24 Sep 2020
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Diagnosing and Managing Charcoal Rot in Soybeans

With the good moisture we had in the growing season and the drier, more stressful conditions during July and August, the prefect environment for disease presence has been created. If you’re seeing patches of soybeans dying in your fields, there’s a chance it could be charcoal rot.

Picture1Charcoal rot in soybeans is caused by the soil-borne fungus Macrophomina phaseolina. The fungus causes a general root rot in soybean, infecting the roots and lower stems. Yield loss from charcoal rot is highly variable based on when conditions are favorable for disease to develop. The earlier hot and dry conditions appear, the greater the yield loss will be.  Fields under drought stress without charcoal rot will often survive an extra two or more weeks compared to those that are infected. Yield losses from this earlier plant death can be directly attributed to the disease. Managing charcoal rot is generally a game of maintaining adequate soil moisture when rainfall is limited.

Picture2Typically, charcoal rot develops in the driest areas of the field first. Infected plants wilt in the midday heat, recovering at night, until eventually the permanent wilting point is reached. The first symptoms of charcoal rot are often a brown streaking in the taproot or secondary roots. At this point, the microsclerotia have not yet begun to develop. Infected plants may have premature yellowing of the top leaves and premature leaf drop. This is easy to mistake for normal maturity. Look for unfilled upper pods and generally lower plant vigor. In some cases, the upper one-third of the plant may have only flat pods without seed. If hot, dry weather continues during the R5 to R6 growth stages, a light gray discoloration often develops on both the outer and inner stem tissues and on the taproot and secondary roots. On mature plants, the microsclerotia are easily seen embedded in grayish areas on the outer stem tissue, often without the need of a hand lens.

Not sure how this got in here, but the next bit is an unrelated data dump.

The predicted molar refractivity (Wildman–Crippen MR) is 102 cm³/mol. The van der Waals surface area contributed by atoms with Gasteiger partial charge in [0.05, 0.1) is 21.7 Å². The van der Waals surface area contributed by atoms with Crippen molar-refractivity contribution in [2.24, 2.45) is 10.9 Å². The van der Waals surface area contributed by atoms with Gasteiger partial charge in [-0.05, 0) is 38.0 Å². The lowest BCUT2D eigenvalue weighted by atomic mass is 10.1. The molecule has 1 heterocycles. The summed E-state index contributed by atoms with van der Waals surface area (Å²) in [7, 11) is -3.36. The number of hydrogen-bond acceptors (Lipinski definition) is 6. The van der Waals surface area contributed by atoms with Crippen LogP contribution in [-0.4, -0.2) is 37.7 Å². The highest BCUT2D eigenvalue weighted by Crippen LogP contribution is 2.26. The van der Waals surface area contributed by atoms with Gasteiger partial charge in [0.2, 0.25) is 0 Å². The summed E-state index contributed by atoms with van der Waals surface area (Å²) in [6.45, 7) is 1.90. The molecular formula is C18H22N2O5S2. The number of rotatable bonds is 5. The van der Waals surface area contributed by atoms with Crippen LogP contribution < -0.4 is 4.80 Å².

To manage charcoal rot, plant the fullest-season varieties that are practical for your area. Plants are most susceptible to charcoal rot beginning at flowering. The longer-season varieties tend to flower later and are still in vegetative growth stages during the hottest, driest portion of the growing season.

Another way to manage the disease is by using narrow rows, which results in earlier canopy closure and can help reduce disease losses by reducing soil moisture evaporation. Consider rotating to non-host crops for one to two years in fields with a history of charcoal rot. Wheat and other small grains are good rotational choices. Although corn, grain sorghum, sunflowers and other crops are hosts, research has shown that charcoal rot strains have host preferences.

Lastly, add supplemental irrigation to the infected field, if possible. This is the most effective way to manage the disease but is not always an option for all farmers.

If you believe you have charcoal rot in your fields, contact your local LG Seeds STAR Partner or Technical Team Agronomist for an official diagnosis and treatment plan.